photo of the moon for believe

Don’t piss on me and tell me that it is raining

I had a phone call with my daughter tonight for tech support reasons, and while we waited for things to install we chatted. She revealed to me that her Ex didn’t believe in the moon landing.

A note of warning, if you are someone who doubts the moon landing or thinks the earth is flat, you best move along now because all the other words I am going to say will just piss you off.

I have often used the family motto on this site, but it always bears repeating “People are stupid”. This has been on my mind a lot lately with the upcoming election (if you are a Trump supporter the X in the top right corner of your browser is your friend) because the truth of things actually matters.

The fact that 25% of Americans believe that the sun revolves around the earth matters because it is demonstrably not true, and if I give you a pass on that nonsense because you believe it then what other ridiculous fallacies will I have to let you believe next?

And what you believe impacts my life. People make decisions that matter to hundreds of millions of my fellow human beings and some of those people think that gravity is just a theory. You do realize that almost all of the things you use in your daily life were built because science proved things to be true? Deny it or disbelieve it all you like but it still doesn’t change the fact that it is true.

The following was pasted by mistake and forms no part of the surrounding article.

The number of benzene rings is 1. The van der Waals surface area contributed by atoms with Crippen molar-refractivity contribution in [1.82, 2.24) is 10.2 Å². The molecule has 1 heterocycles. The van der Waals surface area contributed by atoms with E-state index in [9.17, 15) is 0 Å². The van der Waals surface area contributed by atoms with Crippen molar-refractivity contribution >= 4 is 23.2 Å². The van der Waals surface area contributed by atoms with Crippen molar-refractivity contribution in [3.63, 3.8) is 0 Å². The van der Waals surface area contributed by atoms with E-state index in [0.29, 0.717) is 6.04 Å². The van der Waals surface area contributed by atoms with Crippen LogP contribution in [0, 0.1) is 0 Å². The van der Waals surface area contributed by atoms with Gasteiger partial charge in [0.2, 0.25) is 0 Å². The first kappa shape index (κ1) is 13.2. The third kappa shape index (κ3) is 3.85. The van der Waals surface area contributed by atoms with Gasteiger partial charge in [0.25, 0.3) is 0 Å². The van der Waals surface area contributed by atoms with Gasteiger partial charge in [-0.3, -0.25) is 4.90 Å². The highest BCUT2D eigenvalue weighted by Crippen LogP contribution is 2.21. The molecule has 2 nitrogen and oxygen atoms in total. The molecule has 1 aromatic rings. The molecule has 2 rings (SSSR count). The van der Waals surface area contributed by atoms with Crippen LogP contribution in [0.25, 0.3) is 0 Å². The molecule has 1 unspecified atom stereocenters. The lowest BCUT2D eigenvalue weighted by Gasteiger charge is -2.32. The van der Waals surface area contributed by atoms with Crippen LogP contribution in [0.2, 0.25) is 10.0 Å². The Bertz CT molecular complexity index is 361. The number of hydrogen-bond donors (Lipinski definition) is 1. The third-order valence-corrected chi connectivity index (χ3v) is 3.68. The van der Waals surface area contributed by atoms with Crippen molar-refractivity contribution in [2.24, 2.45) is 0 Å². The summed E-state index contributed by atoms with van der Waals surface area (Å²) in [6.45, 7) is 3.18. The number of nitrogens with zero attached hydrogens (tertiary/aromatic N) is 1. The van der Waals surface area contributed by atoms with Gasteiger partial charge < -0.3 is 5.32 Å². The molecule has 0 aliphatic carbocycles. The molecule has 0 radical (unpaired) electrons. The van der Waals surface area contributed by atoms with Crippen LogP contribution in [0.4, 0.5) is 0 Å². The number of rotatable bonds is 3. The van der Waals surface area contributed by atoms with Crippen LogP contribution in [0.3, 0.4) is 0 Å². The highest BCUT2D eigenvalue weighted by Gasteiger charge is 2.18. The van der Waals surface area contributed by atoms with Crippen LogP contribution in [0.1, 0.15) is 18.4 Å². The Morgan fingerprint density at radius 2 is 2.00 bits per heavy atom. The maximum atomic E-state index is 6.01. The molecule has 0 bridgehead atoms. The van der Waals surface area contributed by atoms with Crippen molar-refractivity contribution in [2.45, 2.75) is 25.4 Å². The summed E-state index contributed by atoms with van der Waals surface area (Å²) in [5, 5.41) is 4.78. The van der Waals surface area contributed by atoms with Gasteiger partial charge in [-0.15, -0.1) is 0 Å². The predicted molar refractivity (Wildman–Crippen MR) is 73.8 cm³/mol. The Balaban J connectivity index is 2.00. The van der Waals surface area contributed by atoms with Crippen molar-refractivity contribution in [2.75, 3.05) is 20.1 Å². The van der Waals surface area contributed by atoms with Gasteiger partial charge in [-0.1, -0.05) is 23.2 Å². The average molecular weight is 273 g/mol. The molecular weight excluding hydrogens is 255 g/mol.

But when we start making decisions because we believe things are true is how we start the backwards roll back down the hill from civilization to savagery and we have a lot longer way to fall than the Romans did.

So you know what? Stop spreading ignorance and willful ignorance as fact.

And I won’t test the theory of gravity by releasing a bowling ball over your head.

Thank Asimov that my grandchildren are too smart to fall for their father’s conspiracy theory of the day.

Michael

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2 thoughts on “Don’t piss on me and tell me that it is raining

  1. Bravo, Michael… I have used the same arguments. Just boggles my mind how people can say things that don’t exist unless they’ve seen it with their own eyes and yet insist that an invisible deity exists simply because they believe it to be true.

  2. When my children were younger and would try to argue a “fact” I always ended the discussion. “Go research this (whatever it was) and then come back and we’ll talk,” I’d say. It prevented a lot of arguments and they know what to do if they are unsure of their knowledge base.

    We always welcomed debate, I am not referring to what the American media considers debate.
    .

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